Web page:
Fertilization Requirements for Croton Plants
Croton is a genus of tropical evergreen foliage shrubs and houseplants in the euphorbia family. They are prized for their brightly-colored, glossy and varied leaf patterns. When grown in tropical gardens, croton can reach 10 feet in height at maturity and have either small, smooth strap-like leaves or large elliptically-shaped leaves with heavy veining.
Native to humus-rich tropical soils, croton require amended planting soil and regular fertilization during the growing season by either slow- or quick-release fertilizer.
Annual Soil Amendedments
Croton thrive in and require quality humus soil rich in organic nutrients. Amend the garden or potting soil at planting with generous amounts of quality compost and/or well-aged livestock manure to boost soil fertility. Top-dress the soil each year with one or both of these soil amendments to feed basic and trace nutrients to the roots.
Weekly Fast-Release Fertilizer
Fertilize your indoor-growing croton plants once a week at watering time using a water-soluble general-purpose plant food with a guaranteed analysis of 10-10-10. Apply according to label dosing directions but cut the amount of fertilizer by half.
Fertilize garden-grown croton plants using a complete, balanced slow-release granular fertilizer formula with a guaranteed analysis of 10-10-10 three times a year beginning in the spring, again in the summer and again in the fall. Apply around the base of the plant in keeping with the product dosing directions and water in well until the soil is drenched after application.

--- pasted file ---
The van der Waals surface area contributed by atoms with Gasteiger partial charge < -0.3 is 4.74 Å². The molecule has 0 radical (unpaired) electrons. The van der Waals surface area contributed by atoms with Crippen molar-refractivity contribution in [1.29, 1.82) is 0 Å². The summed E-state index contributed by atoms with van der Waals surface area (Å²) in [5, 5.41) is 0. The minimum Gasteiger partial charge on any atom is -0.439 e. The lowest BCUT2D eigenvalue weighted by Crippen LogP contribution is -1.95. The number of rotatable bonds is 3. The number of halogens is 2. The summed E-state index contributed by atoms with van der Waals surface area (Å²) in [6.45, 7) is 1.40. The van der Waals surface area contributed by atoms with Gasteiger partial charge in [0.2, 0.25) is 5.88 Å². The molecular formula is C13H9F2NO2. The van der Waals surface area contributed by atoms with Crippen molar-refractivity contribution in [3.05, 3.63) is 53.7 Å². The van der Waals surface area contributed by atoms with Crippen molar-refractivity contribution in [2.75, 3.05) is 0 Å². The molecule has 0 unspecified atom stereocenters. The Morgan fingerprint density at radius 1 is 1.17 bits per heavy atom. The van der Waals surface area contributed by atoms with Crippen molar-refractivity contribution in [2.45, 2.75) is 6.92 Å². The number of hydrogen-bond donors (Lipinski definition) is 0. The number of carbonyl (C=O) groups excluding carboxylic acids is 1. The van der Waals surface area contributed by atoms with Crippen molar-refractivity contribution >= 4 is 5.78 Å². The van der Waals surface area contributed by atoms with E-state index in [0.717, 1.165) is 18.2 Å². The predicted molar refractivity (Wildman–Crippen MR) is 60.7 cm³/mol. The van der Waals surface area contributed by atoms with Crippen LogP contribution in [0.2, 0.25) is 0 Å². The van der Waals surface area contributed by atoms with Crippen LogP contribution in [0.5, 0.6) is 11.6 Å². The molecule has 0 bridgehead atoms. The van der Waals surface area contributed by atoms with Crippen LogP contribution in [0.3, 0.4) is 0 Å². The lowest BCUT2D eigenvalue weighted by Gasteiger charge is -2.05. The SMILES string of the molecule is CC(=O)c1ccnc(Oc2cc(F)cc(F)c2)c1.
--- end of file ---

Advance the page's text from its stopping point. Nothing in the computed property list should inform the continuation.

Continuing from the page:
Types Of Croton Plants
Crotons are flowering evergreen shrubs that grow in upright formations. This Euphorbiaceae family plant originates from tropical regions throughout Asia, Australia and Pacific Islands. The Andreanum is a 3-feet-tall plant with oval-shaped leaves in hues of copper to red with yellow margins and veins. The Sanderi croton is a 3- to 8-foot-tall shrub with big broad leaves that have sporadic blotches. Spiral-leafed croton plants have foliage that twists and swirls into spiral formations. Crotons kept in shady areas don't produce the same colorful leaves. Keep croton soil moist, but don't overwater or allow to dry out.
- University of North Dakota: Questions on Croton
- USDA Plant Database Profile: Crton Codiaeum variegata
- Floridata: Croton
- The Croton Society: Croton Information
- University of Florida Extension; Codiaeum Variegatum; Edward F. Gillman; October 1999
- University of Vermont Extension; Codiaeum Variegatum var. Pictum; Dr. Leonard Perry